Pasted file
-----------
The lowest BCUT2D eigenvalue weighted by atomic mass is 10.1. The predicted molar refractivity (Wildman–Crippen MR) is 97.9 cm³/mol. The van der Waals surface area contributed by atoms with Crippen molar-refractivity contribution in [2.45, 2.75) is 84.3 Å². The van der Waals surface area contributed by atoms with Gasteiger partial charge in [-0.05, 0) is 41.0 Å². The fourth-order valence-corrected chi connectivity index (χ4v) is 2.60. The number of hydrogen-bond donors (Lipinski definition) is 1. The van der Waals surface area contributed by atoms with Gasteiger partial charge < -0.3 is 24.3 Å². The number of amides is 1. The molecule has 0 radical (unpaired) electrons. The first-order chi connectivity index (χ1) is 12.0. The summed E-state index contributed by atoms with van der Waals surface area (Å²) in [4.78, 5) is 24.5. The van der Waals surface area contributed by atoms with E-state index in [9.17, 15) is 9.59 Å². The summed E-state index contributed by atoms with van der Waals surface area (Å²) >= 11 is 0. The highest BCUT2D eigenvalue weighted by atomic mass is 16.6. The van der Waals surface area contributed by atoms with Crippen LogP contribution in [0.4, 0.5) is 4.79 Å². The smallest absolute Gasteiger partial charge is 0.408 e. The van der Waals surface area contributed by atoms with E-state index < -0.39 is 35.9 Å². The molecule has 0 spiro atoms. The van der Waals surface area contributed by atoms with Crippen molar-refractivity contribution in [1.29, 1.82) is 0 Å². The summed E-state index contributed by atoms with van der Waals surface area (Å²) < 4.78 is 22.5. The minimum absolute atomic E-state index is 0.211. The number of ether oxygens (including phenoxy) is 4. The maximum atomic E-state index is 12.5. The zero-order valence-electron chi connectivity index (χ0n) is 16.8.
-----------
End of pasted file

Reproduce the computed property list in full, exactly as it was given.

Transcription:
The lowest BCUT2D eigenvalue weighted by atomic mass is 10.1. The predicted molar refractivity (Wildman–Crippen MR) is 97.9 cm³/mol. The van der Waals surface area contributed by atoms with Crippen molar-refractivity contribution in [2.45, 2.75) is 84.3 Å². The van der Waals surface area contributed by atoms with Gasteiger partial charge in [-0.05, 0) is 41.0 Å². The fourth-order valence-corrected chi connectivity index (χ4v) is 2.60. The number of hydrogen-bond donors (Lipinski definition) is 1. The van der Waals surface area contributed by atoms with Gasteiger partial charge < -0.3 is 24.3 Å². The number of amides is 1. The molecule has 0 radical (unpaired) electrons. The first-order chi connectivity index (χ1) is 12.0. The summed E-state index contributed by atoms with van der Waals surface area (Å²) in [4.78, 5) is 24.5. The van der Waals surface area contributed by atoms with E-state index in [9.17, 15) is 9.59 Å². The summed E-state index contributed by atoms with van der Waals surface area (Å²) >= 11 is 0. The highest BCUT2D eigenvalue weighted by atomic mass is 16.6. The van der Waals surface area contributed by atoms with Crippen LogP contribution in [0.4, 0.5) is 4.79 Å². The smallest absolute Gasteiger partial charge is 0.408 e. The van der Waals surface area contributed by atoms with E-state index < -0.39 is 35.9 Å². The molecule has 0 spiro atoms. The van der Waals surface area contributed by atoms with Crippen molar-refractivity contribution in [1.29, 1.82) is 0 Å². The summed E-state index contributed by atoms with van der Waals surface area (Å²) < 4.78 is 22.5. The minimum absolute atomic E-state index is 0.211. The number of ether oxygens (including phenoxy) is 4. The maximum atomic E-state index is 12.5. The zero-order valence-electron chi connectivity index (χ0n) is 16.8.